Pictorial supplement to The Fifth Kingdom - Chapter 16
Mutualistic symbioses between fungi and animals(16 pictures)
(1) Leaf-cutting ants, Leucoagaricus and Lepiota
leaf-cutting ant (belongs to the Tribe Attini) carrying a leaf and a passenger.
distribution of the genus Atta. Although its main base is in South America, its range extends to Texas and Cuba.
excavated fungus gardens of Atta cephalotes (from Fisher, Stradling and Pegler 1994)
fungus garden of Acromyrmex (from Fisher et al. 1994).
bromatia (inflated hyphal tips) of the cultivated fungus, Leucoagaricus gongylophorus (Agaricales). These are the main food of the ants (from Fisher et al. 1994).
(2) Termites and Termitomyces
sectioned termite mound (Macrotermitinae). The upper part is an air-conditioning system; the animals live below, with the royal chamber in the centre, and the fungal combs around the periphery.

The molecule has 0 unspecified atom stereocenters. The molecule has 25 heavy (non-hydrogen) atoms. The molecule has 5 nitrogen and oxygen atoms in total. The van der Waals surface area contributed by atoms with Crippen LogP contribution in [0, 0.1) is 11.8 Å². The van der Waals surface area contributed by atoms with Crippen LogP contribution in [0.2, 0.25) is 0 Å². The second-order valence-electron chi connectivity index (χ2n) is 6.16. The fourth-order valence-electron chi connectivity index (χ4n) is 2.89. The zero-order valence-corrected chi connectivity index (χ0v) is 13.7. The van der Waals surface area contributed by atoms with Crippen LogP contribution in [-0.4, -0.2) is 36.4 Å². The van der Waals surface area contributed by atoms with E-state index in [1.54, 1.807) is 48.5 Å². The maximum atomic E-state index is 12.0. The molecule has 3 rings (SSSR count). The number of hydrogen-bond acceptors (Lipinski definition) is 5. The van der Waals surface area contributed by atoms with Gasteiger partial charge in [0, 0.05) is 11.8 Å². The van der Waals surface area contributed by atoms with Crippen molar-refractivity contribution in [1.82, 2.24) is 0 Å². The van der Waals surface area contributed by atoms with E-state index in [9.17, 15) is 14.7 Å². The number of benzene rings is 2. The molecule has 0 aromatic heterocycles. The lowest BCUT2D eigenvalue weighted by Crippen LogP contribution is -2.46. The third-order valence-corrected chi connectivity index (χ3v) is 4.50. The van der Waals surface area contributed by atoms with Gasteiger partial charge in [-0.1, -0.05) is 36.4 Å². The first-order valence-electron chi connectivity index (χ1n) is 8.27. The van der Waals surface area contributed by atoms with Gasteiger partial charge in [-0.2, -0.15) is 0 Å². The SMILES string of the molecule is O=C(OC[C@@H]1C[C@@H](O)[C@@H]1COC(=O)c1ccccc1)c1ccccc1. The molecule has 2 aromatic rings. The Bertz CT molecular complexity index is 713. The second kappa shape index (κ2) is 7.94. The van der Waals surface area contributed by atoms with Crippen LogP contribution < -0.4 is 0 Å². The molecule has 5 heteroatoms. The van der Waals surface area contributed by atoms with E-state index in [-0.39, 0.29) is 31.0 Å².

termites can't actually digest wood - they must have either microbial gut endosymbionts (as in the New World), or an exosymbiont in the form of a fungus (as in the Old World).
one of the fungal combs in a nest of Odontermes (Macrotermitinae).
a termite queen surrounded by workers.
termite queen cartoon - she is perpetually pregnant, so can perhaps be excused for exhibiting pica.
"You call this a niche?" (comment attributed to an upwardly mobile attine female)
termite workers tending fungal comb.
diagrammatic section of a termite mound.
excavation of basidiomata of Termitomyces arising from a subterranean comb.
rooting basidiomata of Termitomyces sp.
rooting basidiomata of Termitomyces albuminosus.
Go to Chapter 17 Go to Table of Contents
© Mycologue publications 2020